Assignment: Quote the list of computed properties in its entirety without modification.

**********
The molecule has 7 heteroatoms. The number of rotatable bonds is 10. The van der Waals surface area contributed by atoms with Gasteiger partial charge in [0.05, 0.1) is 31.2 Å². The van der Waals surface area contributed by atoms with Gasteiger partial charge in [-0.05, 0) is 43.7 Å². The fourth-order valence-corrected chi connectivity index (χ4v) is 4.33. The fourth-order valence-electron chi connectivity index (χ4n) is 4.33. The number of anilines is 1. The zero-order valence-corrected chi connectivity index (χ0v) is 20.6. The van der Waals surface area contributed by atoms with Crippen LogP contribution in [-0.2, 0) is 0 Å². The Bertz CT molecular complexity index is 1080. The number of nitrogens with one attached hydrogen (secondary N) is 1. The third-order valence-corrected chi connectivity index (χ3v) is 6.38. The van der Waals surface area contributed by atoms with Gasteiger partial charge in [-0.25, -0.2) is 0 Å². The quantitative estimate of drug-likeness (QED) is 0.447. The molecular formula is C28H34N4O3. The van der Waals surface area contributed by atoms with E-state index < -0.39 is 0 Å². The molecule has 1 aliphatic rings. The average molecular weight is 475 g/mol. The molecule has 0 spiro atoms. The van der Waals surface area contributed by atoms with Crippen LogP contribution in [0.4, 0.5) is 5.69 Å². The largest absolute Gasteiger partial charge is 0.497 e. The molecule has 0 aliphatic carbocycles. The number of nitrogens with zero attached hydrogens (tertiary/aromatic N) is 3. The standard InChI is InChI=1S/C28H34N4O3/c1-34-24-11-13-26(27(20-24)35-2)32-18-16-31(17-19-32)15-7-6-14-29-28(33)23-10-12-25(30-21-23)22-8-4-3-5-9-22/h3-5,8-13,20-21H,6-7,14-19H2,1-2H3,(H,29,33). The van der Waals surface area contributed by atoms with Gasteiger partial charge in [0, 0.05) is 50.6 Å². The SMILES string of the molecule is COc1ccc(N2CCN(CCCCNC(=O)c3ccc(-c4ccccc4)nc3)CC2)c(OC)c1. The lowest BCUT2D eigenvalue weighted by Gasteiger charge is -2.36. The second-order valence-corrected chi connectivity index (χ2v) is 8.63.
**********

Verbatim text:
The molecule has 7 heteroatoms. The number of rotatable bonds is 10. The van der Waals surface area contributed by atoms with Gasteiger partial charge in [0.05, 0.1) is 31.2 Å². The van der Waals surface area contributed by atoms with Gasteiger partial charge in [-0.05, 0) is 43.7 Å². The fourth-order valence-corrected chi connectivity index (χ4v) is 4.33. The fourth-order valence-electron chi connectivity index (χ4n) is 4.33. The number of anilines is 1. The zero-order valence-corrected chi connectivity index (χ0v) is 20.6. The van der Waals surface area contributed by atoms with Crippen LogP contribution in [-0.2, 0) is 0 Å². The Bertz CT molecular complexity index is 1080. The number of nitrogens with one attached hydrogen (secondary N) is 1. The third-order valence-corrected chi connectivity index (χ3v) is 6.38. The van der Waals surface area contributed by atoms with Gasteiger partial charge in [-0.25, -0.2) is 0 Å². The quantitative estimate of drug-likeness (QED) is 0.447. The molecular formula is C28H34N4O3. The van der Waals surface area contributed by atoms with E-state index < -0.39 is 0 Å². The molecule has 1 aliphatic rings. The average molecular weight is 475 g/mol. The molecule has 0 spiro atoms. The van der Waals surface area contributed by atoms with Crippen LogP contribution in [0.4, 0.5) is 5.69 Å². The largest absolute Gasteiger partial charge is 0.497 e. The molecule has 0 aliphatic carbocycles. The number of nitrogens with zero attached hydrogens (tertiary/aromatic N) is 3. The standard InChI is InChI=1S/C28H34N4O3/c1-34-24-11-13-26(27(20-24)35-2)32-18-16-31(17-19-32)15-7-6-14-29-28(33)23-10-12-25(30-21-23)22-8-4-3-5-9-22/h3-5,8-13,20-21H,6-7,14-19H2,1-2H3,(H,29,33). The van der Waals surface area contributed by atoms with Gasteiger partial charge in [0, 0.05) is 50.6 Å². The SMILES string of the molecule is COc1ccc(N2CCN(CCCCNC(=O)c3ccc(-c4ccccc4)nc3)CC2)c(OC)c1. The lowest BCUT2D eigenvalue weighted by Gasteiger charge is -2.36. The second-order valence-corrected chi connectivity index (χ2v) is 8.63.